Shared memory operations atomic?

Shared memory operations atomic?

Post by Eivind Trondse » Tue, 02 Mar 1999 04:00:00



Hi all

Is writing to a shared memory segment an atomic operation? I am writing
an application needing to cache data from a database on an apache
webserver. I thought I'd use the shm* range of system calls, but if I
have to use semaphores too I think I have too few of them for all the
distinct data units I need to store.

It is actually a Perl-module, but it doesn't seem to be possible to
address multiple blocks in the perl mapping of the shm* calls.

This system will run on Linux2.2.

Any advice greatly appreciated.

--
Eivind Trondsen - SOL B?rs AS               http://www.solbors.no
Tlf  22 80 79 85                  
Fax 22 80 79 79                        Quidquid latine dictum sit,
Mob 924 14 969                                      altum viditur.

 
 
 

Shared memory operations atomic?

Post by Jack Kle » Tue, 02 Mar 1999 04:00:00


On Mon, 01 Mar 1999 15:52:51 +0100, Eivind Trondsen


> Hi all

> Is writing to a shared memory segment an atomic operation? I am writing
> an application needing to cache data from a database on an apache
> webserver. I thought I'd use the shm* range of system calls, but if I
> have to use semaphores too I think I have too few of them for all the
> distinct data units I need to store.

> It is actually a Perl-module, but it doesn't seem to be possible to
> address multiple blocks in the perl mapping of the shm* calls.

> This system will run on Linux2.2.

> Any advice greatly appreciated.

<Jack>

Please leave comp.lang.c off your cross post list for platform
specific questions.  There is no shared memory in ANSI/ISO C.

</Jack>
--
Do not email me with questions about programming.
Post them to the appropriate newsgroup.
Followups to my posts are welcome.

 
 
 

Shared memory operations atomic?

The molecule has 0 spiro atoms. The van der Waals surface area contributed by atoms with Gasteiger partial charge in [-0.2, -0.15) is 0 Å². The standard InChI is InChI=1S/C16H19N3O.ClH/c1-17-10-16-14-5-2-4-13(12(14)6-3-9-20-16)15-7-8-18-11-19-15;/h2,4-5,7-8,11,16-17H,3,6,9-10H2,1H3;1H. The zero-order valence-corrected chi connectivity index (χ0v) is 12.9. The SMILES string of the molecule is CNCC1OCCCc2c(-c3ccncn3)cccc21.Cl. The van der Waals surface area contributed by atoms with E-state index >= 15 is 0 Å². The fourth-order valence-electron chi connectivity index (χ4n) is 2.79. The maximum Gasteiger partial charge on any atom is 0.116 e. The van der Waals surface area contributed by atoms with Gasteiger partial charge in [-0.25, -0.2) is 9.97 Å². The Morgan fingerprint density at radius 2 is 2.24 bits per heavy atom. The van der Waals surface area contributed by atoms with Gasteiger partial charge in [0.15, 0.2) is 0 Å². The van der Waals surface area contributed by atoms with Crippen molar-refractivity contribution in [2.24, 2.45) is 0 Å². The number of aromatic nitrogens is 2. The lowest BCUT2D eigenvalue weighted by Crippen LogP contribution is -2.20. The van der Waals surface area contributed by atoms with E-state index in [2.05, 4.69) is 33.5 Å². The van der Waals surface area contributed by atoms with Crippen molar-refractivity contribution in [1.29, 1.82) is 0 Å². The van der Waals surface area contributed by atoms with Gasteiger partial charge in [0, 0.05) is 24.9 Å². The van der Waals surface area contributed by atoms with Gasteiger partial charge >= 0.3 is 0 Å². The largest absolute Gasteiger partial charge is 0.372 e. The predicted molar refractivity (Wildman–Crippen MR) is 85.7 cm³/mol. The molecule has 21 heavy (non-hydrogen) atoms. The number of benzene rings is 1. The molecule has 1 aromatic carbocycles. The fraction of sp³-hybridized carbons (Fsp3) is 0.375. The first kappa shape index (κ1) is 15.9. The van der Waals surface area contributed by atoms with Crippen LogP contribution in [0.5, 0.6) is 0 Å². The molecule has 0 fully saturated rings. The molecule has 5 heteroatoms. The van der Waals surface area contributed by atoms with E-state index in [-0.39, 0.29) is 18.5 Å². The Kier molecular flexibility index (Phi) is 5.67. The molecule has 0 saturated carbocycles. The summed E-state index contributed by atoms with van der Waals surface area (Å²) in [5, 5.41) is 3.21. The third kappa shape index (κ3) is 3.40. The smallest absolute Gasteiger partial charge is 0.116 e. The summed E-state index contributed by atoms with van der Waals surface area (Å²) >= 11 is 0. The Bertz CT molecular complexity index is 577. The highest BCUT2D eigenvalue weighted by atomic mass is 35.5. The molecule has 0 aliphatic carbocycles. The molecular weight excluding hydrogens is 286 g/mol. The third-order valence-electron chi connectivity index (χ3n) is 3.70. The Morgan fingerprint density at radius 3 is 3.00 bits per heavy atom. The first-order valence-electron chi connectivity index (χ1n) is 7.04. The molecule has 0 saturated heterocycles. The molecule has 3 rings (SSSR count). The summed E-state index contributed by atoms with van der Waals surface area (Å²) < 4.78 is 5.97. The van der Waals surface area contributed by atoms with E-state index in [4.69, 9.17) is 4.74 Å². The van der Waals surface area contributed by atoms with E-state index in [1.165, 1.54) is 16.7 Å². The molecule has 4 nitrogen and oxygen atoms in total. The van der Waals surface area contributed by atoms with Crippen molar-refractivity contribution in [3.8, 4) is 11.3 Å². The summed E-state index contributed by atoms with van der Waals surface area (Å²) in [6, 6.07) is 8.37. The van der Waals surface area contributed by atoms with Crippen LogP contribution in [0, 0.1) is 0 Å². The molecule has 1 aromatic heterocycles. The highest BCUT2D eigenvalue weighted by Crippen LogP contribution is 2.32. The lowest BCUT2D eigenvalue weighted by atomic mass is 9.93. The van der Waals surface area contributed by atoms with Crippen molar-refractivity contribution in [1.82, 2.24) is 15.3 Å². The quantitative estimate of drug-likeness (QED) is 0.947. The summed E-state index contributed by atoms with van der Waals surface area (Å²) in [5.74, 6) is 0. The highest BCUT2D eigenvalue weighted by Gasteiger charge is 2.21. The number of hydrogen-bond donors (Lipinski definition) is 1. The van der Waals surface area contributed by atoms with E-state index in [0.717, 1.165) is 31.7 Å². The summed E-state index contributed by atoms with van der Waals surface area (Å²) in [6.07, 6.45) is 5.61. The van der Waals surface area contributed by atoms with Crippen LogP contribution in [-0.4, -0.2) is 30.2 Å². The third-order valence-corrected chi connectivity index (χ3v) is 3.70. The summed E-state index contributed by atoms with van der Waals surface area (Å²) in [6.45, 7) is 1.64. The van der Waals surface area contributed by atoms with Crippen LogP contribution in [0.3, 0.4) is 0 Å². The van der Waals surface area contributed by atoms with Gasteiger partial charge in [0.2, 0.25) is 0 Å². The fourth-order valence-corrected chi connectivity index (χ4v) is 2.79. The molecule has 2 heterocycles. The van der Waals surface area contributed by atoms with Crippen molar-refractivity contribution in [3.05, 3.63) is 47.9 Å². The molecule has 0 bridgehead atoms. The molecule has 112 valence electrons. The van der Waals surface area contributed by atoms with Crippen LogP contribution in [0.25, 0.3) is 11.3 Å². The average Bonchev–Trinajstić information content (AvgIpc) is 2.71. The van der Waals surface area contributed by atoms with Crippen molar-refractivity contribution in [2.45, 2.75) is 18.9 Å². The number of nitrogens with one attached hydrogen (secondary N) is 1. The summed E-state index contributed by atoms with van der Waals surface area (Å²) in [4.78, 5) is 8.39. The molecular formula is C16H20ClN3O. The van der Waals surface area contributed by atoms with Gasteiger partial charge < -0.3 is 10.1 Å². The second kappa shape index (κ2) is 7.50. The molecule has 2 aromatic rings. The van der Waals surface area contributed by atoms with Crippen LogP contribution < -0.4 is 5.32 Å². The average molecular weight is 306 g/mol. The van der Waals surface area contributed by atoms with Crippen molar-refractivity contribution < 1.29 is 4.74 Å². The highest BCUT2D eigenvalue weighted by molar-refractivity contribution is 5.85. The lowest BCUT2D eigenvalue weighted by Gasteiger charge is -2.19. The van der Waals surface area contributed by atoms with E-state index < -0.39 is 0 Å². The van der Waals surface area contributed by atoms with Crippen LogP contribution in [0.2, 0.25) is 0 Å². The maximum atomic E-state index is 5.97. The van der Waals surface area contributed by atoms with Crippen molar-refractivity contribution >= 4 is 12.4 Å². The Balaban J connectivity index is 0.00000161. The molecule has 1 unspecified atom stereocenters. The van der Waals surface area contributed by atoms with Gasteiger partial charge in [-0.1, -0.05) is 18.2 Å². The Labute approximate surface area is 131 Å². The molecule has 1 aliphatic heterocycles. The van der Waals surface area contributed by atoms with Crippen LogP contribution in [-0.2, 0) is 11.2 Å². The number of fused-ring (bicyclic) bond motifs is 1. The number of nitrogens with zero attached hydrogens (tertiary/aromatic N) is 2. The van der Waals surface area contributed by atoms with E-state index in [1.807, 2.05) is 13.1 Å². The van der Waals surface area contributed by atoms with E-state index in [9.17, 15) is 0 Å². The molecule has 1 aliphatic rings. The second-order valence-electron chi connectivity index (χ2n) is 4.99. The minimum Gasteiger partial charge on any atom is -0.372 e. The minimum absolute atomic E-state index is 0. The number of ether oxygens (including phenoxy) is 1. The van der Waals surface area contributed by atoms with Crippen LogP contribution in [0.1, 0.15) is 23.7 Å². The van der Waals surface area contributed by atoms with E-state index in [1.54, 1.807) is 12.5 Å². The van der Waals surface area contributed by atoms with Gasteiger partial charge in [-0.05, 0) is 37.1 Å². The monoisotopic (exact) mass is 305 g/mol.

Post by Bas de Bakke » Tue, 02 Mar 1999 04:00:00


    Eivind> Is writing to a shared memory segment an atomic operation?

That depends on your hardware (and the size of the data that you're
writing), but even if it is on your hardware, I would strongly advise
against depending on it.  It will make your program non-portable,
perhaps even to the next revision of your CPU.

    Eivind> I thought I'd use the shm* range of system calls, but if I
    Eivind> have to use semaphores too I think I have too few of them
    Eivind> for all the distinct data units I need to store.

You'll have to use semaphores or similar constructs (like
process-shared pthread mutexes (currently unavailable in Linux)).
Perhaps you can protect larger amounts of data (particularly those
often written together) with a single semaphore.

Regards,
Bas.

 
 
 

Shared memory operations atomic?

Post by wetbo » Tue, 02 Mar 1999 04:00:00



: Hi all

: Is writing to a shared memory segment an atomic operation?

Not unless you use processor-specific bus interlock instructions.
Check your compiler -- there may be system specific language
extensions that allow you to access these instructions, or
you may have to step into assembly language.

-- Wetboy

 
 
 

1. remove mixture of non-atomic operations with page->flags which requires atomic operations to access

page->flags is effectively a lock word as its various bits are updatable
and accessible only by atomic operations. This patch removes the update
of page->flags in __free_pages_ok() with non-atomic operations in favor
of using atomic bit operations to update the bits to be cleared.

Against 2.5.19.

Cheers,
Bill

diff -Nru a/include/linux/page-flags.h b/include/linux/page-flags.h
--- a/include/linux/page-flags.h        Sun Jun  2 15:42:49 2002

 #define PageChecked(page)      test_bit(PG_checked, &(page)->flags)
 #define SetPageChecked(page)   set_bit(PG_checked, &(page)->flags)
+#define ClearPageChecked(page) clear_bit(PG_checked, &(page)->flags)

 #define PageReserved(page)     test_bit(PG_reserved, &(page)->flags)
 #define SetPageReserved(page)  set_bit(PG_reserved, &(page)->flags)
diff -Nru a/mm/page_alloc.c b/mm/page_alloc.c
--- a/mm/page_alloc.c   Sun Jun  2 15:42:49 2002

        BUG_ON(PageLRU(page));
        BUG_ON(PageActive(page));
        BUG_ON(PageWriteback(page));
+
        ClearPageDirty(page);
-       page->flags &= ~(1<<PG_referenced);
+       ClearPageUptodate(page);
+       ClearPageSlab(page);
+       ClearPageNosave(page);
+       ClearPageChecked(page);

        if (current->flags & PF_FREE_PAGES)
                goto local_freelist;
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